Posts Tagged ‘Bram Stoker’
May 20, 2014 | by Dan Piepenbring
- Dracula’s castle is for sale. It dates to the twelfth century, it sits on a hill in Romania, and it costs eighty million dollars, purportedly. It is probably not air-conditioned.
- Remembering Nellie Bly, a journalist from the late nineteenth century: “Her name was, at one time, on the tip of every literate and tabloid-loving person’s tongue. Her work changed public policy, her outfits influenced fashion trends, and her adventures inspired board games.”
- Achieving Godzilla’s roar: “They tried to use recordings of animal sounds to get the beast’s distinctive shriek; Godzilla is more than a mere animal, though, and nothing quite captured the shriek they wanted to achieve … So they coated a leather glove in tar resin and then rubbed it along the string of a double bass.”
- Say it’s the fifties and you’re hanging out in Nevada, photographing the mushroom clouds from atom-bomb test sites. How do you make sure your photos end up in the newspapers, rather than some other schmuck’s? Simple: put a ballet dancer in the foreground.
- “Who destroys books? Cities, churches, dictators and fanatics. Their fingers itch to build a pyre and strike the match … And I, too, have committed murder in my library. I have killed my books.”
July 1, 2013 | by Shona Sanzgiri
“Going native” is usually the preserve of white travelers. In literature, it’s a genre study, one mastered by the British: Graham Greene, Bruce Chatwin, and Jan Morris wrote more than just potboiler anthropology in distant colonial latitudes. England’s fascination with other cultures led to a certain occupational hazard. For two hundred years, from William Hawkins, the East India Company’s first representative to the Mughal court of Jahangir, to the Indologists William Jones or Charles “Hindoo” Stuart, British men often forgot about conquest and commerce, preferring to sink into the warm bath of India’s manifold charms. In the mid-nineteenth century, the crown took over from the EIC, or John Company, and discouraged social intercourse precisely because it was bad for business. Evangelicals and mortified memsahibs petitioned the authorities and warned that past its jungles, where one could always nab tiger skins or indulge in the shade of the crocodile bark, India was a strange land of disfigured heathens. For some Englishmen, transformation was irreversible.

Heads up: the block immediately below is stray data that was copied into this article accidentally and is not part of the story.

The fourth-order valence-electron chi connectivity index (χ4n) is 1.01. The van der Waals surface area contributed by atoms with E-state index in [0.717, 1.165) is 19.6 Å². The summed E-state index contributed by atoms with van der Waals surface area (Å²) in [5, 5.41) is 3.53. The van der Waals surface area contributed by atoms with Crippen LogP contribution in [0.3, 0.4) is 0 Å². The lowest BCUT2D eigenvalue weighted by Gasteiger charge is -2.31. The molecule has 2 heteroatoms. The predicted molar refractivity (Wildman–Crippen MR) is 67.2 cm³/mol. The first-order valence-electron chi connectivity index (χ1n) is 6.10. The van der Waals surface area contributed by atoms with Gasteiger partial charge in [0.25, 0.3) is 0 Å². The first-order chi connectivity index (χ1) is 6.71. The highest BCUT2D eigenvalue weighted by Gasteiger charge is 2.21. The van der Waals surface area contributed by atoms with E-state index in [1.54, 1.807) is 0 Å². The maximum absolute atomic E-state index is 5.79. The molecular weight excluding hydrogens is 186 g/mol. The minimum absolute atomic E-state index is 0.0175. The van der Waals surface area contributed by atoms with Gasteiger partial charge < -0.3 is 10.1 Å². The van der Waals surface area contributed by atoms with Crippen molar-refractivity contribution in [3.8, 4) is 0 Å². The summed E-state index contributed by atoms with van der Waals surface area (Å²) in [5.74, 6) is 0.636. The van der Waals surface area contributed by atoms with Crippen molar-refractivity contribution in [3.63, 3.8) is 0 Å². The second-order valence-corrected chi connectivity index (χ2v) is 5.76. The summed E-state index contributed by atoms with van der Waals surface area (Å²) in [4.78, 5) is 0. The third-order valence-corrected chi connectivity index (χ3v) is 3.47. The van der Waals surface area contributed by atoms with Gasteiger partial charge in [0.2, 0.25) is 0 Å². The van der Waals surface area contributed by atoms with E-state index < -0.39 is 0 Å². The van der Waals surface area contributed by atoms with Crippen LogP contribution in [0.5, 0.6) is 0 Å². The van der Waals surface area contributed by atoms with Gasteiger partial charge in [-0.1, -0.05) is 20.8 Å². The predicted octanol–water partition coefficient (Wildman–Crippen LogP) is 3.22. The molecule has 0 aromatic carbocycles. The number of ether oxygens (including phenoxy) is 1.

Sir Richard Francis Burton, the international spy, ethnographer, and professed “amateur barbarian,” came to Bombay with high expectations in 1842. At twenty-one, he’d been kicked out of Oxford, reduced to begging his father for a pricey commission in the Indian Army, which was granted under the condition that he go to any lengths to see combat. Burton spent four months at sea sparring with his boorish compatriots, a bunch of “yahoos” whose idea of fun amounted to firing their pistols into the black tide, until he detected that “faint spicy odor crossed with the aroma of drugs” that signaled Bombay. Read More »
March 5, 2013 | by Jason Z. Resnikoff
Mrs. Chesser taught me that there is never any reason to use the word indescribable. Invoking the indescribability of something does no work except to tell everyone, quite explicitly, that you are incapable of describing. Indescribable is not a quality something can possess, only a failure that can overwhelm a writer. Even now, years later, I can practically hear Mrs. Chesser, her voice languid with existential weariness, pleading with all of us in third-period English: “For the love of God, ask ourselves why a thing is indescribable and then write that down. Never be so lazy as to just dash off, ‘It was indescribable.’ It’s a waste of everyone’s time.” I remember her making profound eye contact with me just as the words “waste of everyone’s time” escaped her lips. Chastened, and most likely the prime offender, I made a note to myself, much of it capitalized, and have since made all-out war on the indescribable in my life.
But the indescribable has a history, and a distinguished one at that. In her novel Frankenstein, Mary Shelley uses the word “describe,” or some version of it, twenty-one times. Of those twenty-one, fourteen are coupled with a negation. Which means that approximately 66 percent of the time Mary Shelley uses the word “describe,” it is to describe how she, in fact, cannot describe something. “I cannot describe to you my sensations,” or, “How can I describe my emotions at this catastrophe,” or, “I cannot pretend to describe what I then felt,” or, “a hell of intense tortures such as no language can describe.” But these romantic, brain-feverish testimonies to descriptive incompetence are often immediately paired with very precise descriptions, as in, “Over him hung a form which I cannot find words to describe—gigantic stature, yet uncouth and distorted in its proportions,” or when the explorer Robert Walton writes his sister, “I cannot describe to you my sensations on the near prospect of my undertaking. It is impossible to communicate to you a conception of the trembling sensation, half pleasurable and half fearful, with which I am preparing to depart.” What is that indescribable sensation? Well, trembling, half-pleasurable, half-fearful, which is actually quite descriptive. Read More »
December 19, 2012 | by Sadie Stein
December 13, 2012 | by Sadie Stein
November 8, 2012 | by Sadie Stein
Web surfers will have noticed Google’s celebration of the Dracula scribe’s big 1-6-5 in today’s doodle. But the celebrations don’t end there: Galleycat has rounded up free Stoker e-books, while those across the pond enjoy a Bram Stoker Wedding. Enjoy an excerpt from the 1922 silent film version of Nosferatu: